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BREAKING NEWS: Mosman To Get New Woolworths After Court Ruling

Mosman is set to get a brand-new Woolworths, with the Land & Environment Court approving a new retail operation following a bitter fight by a small group of vocal residents and select councillors.

The decision in favour of Woolworths was expected, with a small group of protesters supported by Mosman Council, in particular Mayor Caroline Corrigan, set to cost Mosman ratepayers up to $1M in legal fees after they chose to ignore the advice of three key consultants who said the Woolworths application complied.

GM of Property Development at Woolworths Andrew Loveday said ” We’re delighted the Land and Environment Court has found our development application for a Metro store at 731-741 Military Road, Mosman, suitable for approval.

We are reviewing the conditions outlined in the court’s decision in detail”.

He added “We look forward to delivering local residents a vibrant and convenient shopping experience that is sensitive to the unique village feel of Mosman.

Reflecting the strong interest in our plans over a number of years, we will keep local residents, community groups and local businesses informed on our next steps and will provide a timeline for the community shortly”.

During the application process for a DA, Woolworths accused Mosman Council of making up planning rules “on the run” in its attempt to block the supermarket giant from opening a store, which many Mosman residents had supported.

The claims were made in the course of legal action bought by a Council who are also fighting to take control of planning applications for homes on the foreshore, outside of NSW Government current planning regulations.

Mr Pickles SC, counsel for Mosman Council, claimed the application should be rejected based on topics including Heritage issues, parking & traffic, car parking provision and pedestrian safety as well as lane widening issues at the rear of the approved development.

He claimed that, individually and collectively, the contentions represent a site that is unsuited to the proposed development and should be refused.

Commissioner Horton responded in his ruling within days of the hearing: “After considering all of the evidence before the Court, and for the reasons that follow, I find the development application warrants the granting of consent.”

Several observers believe the move to spend ratepayer money, which some say could be up to $1M, on a case which many observers said the Council could not win, sparked a backlash among some residents, who said the council was wasting ratepayers’ money defending Woolworths’ appeal.

Corrigan, who is standing for Mayor in the December Council elections, claims Mosman needs to retain a “village culture”.

This was rejected by Commissioner Horton in the Land & Environment Court.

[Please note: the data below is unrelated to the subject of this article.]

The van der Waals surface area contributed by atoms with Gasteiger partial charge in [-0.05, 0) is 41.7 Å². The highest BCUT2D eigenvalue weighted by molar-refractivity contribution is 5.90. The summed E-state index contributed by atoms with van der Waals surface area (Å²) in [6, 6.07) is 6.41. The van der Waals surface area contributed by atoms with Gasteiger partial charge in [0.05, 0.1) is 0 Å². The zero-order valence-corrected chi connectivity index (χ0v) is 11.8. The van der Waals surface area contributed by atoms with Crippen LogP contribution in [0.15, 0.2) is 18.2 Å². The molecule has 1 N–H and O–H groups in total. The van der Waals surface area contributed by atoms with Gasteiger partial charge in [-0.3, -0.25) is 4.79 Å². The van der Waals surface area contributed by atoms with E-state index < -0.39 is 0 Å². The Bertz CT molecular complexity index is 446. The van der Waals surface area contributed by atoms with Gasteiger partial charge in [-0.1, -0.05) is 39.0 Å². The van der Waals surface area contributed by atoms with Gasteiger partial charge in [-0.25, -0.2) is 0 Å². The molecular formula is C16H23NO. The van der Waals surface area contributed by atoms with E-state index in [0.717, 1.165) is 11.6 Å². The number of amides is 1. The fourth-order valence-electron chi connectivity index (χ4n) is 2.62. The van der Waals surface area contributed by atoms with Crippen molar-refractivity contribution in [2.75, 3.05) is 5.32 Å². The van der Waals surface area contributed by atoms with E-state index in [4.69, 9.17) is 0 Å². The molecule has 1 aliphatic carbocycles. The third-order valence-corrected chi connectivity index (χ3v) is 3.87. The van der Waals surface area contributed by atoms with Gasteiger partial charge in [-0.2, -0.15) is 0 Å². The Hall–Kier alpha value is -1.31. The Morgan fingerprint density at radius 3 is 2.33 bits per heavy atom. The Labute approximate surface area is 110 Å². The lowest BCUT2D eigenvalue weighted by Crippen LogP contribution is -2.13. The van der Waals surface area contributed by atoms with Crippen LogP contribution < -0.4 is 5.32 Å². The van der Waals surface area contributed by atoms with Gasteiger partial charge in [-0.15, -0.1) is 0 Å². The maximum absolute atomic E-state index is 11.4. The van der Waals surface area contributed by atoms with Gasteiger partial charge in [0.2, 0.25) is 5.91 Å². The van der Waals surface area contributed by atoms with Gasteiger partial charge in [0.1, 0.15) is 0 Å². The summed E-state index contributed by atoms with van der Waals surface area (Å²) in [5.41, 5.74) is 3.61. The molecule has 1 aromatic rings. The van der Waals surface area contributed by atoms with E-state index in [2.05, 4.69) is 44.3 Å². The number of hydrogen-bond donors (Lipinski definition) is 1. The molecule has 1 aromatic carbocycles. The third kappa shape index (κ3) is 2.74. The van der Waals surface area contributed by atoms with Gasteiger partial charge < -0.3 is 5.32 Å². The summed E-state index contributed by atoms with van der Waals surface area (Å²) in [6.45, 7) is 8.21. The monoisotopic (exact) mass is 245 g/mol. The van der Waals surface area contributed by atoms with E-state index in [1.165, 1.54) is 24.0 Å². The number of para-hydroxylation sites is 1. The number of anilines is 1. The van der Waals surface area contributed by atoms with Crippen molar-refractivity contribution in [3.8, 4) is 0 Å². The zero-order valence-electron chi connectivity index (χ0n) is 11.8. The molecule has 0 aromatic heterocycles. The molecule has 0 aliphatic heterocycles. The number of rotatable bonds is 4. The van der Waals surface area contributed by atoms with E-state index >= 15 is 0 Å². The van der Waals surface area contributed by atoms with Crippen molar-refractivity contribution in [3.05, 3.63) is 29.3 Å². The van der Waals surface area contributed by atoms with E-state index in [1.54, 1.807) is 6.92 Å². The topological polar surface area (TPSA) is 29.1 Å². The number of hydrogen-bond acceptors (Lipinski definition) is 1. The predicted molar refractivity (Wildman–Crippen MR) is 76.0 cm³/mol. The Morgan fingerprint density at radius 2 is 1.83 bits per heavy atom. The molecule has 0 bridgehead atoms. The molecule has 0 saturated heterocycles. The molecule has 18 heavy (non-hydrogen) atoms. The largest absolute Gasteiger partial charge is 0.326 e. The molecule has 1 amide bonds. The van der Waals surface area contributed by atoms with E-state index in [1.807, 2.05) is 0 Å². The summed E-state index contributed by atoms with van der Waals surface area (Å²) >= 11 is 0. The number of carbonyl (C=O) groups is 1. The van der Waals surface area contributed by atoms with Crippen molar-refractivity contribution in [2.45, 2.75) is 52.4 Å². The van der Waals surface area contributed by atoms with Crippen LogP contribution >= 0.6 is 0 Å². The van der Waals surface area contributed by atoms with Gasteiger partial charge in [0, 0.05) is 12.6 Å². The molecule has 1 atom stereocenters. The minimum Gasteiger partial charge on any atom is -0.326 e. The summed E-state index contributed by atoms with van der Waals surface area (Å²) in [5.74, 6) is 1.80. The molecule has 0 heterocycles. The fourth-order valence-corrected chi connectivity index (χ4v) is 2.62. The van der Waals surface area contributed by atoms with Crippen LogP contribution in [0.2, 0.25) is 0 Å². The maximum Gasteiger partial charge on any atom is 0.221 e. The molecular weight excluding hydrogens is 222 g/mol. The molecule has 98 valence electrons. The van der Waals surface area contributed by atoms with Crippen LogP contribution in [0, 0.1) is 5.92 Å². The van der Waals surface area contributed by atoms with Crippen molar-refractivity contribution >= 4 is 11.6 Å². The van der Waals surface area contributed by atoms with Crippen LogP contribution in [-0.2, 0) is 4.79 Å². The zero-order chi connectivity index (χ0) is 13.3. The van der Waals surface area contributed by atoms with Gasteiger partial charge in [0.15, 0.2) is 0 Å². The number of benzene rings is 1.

Mosman Councilor Roy Bendall said, “It is no surprise that Council has lost the battle with Woolworths. Council should have negotiated for a community outcome (parking , new library etc), just saying no all the time is a waste of resources, which could have been spent on Council-run childcare, or services like meals on wheels and community buses. A pragmatic approach needs to be adopted.”

Mosman Mayor Carolyn Corrigan was so determined to try to defeat Woolworths, who had a history of winning against Mosman Council, put forward a mayoral minute at one council meeting to “quarantine” sufficient legal expenses to defend the council’s ill-fated attempt to beat Woolworths, who had already purchased millions of dollars’ worth of property facing Military Road.

When Woolworths owned the Dan Murphy’s liquor operation, Mosman Council objected to a new store in the suburb, with the same group of protesters, along with several local councillors, costing ratepayers more than $600,000 in legal fees when the Land and Environment Court approved the store.

Ironically, none of the claims made by Corrigan and protesters led by former Mayor Peter Abelson came to fruition, including traffic congestion and noise issues as claimed.

Financial reports show the council boosted their 2019/2020 legal budget for development services by $200,000 – taking the total to $662,000, which has now been exceeded Because Mosman Council has lost several cases during the past 12 months in the Land & Environment Court, including a major case in Stanton Road Mosman.

Cr Corrigan told the Daily Telegraph that it remains to be seen exactly how much the Woolworths appeal would incur in legal fees, allocating funding from the budget increase was about sending a clear message the council will stick by its guns. “$200,000 is not limited (to the challenge but) it’s about sending a message to the community that this will be fought,” she said.

Mosman Councillor Roy Bendall questioned whether legal costs could run higher than $200,000, pointing to the significant legal fees associated with previous legal challenges including the Dan Murphy’s appeal.

See full ruling here.


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